as “China On Fire”) was the first full length animated film made in the
USSR. It marks the first time that propagandists advanced the idea that the
USSR should support neighbors who are weak and need help. A great
number of the animators who worked on this film would become famous in
coming years: Ivanov-Vano, V. and Z. Brumberg, Olga Khodataeva. Their
different styles of animation can be recognized (for instance, many of the
landscapes are clearly the work of the Brumberg sisters, and many of the
capitalists were drawn by Yuri Merkulov).
Total Running Time: 37:14 min.
7. Images of Yuri Merkulov, drawn in approximately 1960-1965,
director Y. Merkulov.
These images are from the collection of documemtary filmmakers Irina
Margolina and Mark Lyakhovetsky, who produced the series “Animation
Irina Margolina: Yuri Merkulov collaborated with Nikolai Khodataev, the
classic Soviet animator. They worked during the 20s, the most difficult
period of Soviet animation. In those years animation was supposed to be
propaganda -- like a poster. The purpose of an animated film was to
instruct. The naïve Soviet “auditorium” needed naïve stories, which were
easily understood. Merkulov’s films were political: mundane caricatures
were combined with laconic story lines. Simple satire, like that produced by
an amateur theatre. The heroes of the films are very good or very bad. Bad
enemies and good friends. Merkulov’s films were not great artistically but
they were part of that era. The interest in his work is based on Merkulov’s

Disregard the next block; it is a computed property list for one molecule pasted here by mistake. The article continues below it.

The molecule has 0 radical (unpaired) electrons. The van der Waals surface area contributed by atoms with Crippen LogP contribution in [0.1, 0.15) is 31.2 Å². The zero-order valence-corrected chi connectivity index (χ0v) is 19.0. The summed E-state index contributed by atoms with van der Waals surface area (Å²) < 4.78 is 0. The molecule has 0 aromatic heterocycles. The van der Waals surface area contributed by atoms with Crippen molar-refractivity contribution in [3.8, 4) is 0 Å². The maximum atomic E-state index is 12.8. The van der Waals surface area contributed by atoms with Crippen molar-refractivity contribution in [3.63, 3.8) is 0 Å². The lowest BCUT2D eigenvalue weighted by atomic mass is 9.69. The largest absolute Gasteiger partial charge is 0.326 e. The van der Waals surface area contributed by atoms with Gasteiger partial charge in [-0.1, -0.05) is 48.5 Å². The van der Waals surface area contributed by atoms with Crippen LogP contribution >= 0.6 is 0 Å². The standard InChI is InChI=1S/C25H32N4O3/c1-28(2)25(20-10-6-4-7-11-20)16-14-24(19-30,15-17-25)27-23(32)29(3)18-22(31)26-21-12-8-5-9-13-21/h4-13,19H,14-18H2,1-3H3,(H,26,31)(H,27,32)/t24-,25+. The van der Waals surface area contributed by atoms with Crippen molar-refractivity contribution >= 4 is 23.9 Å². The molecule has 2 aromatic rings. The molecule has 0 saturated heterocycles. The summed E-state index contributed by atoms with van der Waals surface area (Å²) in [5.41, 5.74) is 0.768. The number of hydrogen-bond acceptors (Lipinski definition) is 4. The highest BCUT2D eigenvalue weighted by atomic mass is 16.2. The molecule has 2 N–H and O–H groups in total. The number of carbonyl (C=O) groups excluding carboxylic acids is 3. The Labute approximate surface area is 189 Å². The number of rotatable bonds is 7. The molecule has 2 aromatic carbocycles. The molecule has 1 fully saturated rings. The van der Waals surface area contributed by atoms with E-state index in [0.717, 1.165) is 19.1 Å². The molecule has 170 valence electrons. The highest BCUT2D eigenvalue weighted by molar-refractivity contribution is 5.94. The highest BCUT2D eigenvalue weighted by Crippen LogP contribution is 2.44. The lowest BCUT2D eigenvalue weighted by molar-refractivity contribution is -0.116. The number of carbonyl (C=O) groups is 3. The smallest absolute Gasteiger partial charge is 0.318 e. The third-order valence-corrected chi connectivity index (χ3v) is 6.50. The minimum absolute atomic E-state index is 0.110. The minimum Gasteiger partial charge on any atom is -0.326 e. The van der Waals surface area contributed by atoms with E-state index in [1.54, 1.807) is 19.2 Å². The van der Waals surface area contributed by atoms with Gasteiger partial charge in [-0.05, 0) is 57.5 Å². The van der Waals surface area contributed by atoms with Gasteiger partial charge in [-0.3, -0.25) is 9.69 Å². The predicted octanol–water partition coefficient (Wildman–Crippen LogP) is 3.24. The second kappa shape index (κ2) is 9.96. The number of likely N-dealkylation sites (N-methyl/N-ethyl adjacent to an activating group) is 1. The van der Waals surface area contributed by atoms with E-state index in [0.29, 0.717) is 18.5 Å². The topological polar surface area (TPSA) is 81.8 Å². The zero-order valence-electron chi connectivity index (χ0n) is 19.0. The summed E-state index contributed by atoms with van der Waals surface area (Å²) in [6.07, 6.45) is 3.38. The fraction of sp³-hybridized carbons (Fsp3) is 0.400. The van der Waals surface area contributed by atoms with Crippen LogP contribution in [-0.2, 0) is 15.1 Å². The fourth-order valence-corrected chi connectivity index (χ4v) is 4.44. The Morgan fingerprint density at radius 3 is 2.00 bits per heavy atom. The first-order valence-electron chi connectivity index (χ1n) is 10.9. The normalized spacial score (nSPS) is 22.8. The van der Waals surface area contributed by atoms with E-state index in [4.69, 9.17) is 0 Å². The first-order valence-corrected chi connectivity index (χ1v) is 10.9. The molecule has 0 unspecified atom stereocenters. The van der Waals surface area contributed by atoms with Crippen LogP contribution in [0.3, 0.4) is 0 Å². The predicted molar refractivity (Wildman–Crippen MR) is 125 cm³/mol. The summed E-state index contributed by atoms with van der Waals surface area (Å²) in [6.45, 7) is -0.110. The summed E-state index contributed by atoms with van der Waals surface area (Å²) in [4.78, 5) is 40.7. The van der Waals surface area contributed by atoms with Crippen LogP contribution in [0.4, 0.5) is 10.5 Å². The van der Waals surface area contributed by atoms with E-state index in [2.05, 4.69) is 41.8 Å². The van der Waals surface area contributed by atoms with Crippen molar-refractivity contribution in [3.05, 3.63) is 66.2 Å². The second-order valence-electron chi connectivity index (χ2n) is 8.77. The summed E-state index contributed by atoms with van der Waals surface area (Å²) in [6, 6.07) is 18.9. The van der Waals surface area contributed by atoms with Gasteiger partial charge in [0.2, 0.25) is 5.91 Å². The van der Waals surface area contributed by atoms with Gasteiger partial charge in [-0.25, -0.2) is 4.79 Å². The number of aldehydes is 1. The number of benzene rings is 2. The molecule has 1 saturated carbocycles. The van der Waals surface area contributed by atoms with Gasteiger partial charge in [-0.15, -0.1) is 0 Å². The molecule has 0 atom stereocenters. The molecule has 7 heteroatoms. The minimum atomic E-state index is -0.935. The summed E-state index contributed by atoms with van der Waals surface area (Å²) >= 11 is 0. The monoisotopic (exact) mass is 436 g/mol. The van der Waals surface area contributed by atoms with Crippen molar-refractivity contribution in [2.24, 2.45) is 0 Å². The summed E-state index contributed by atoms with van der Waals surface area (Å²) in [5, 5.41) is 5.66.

political belief, that what he was doing was important and necessary for the
country, which comes through in virtually every frame.
Total Running time: 2 min.
• Igor Kokarev, Professor of Film Sociology, Russian State Film
• Fyodor Khitruk, director/animator, Soyuzmultfilm
Part 4: Communism the Shining Future
Little Music Box
Lenin’s Kino Pravda
Results of the XII Party Congress (of Cooperation)
A Hot Stone
Songs of the Years of Fire
1. Forward March, Time! 1977, directed by Vladimir Tarasov.
A thought provoking, complex and visually compelling film, based on
ideological poems written by the Vladimir Mayakovsky in the 20s, as well
as advertisements Mayakovsky created during the New Economic Policy
with avant-garde artist Alexander Rodchenko.
Tarasov: Right now it is puzzling to look back at this unachieved dream
“Forward March, Time!” Pity but there is nothing left from USSR. We did
the film with good heart and an understanding of the emotion of that era.
Such a country existed in poetry and music, but in reality it did not exist. It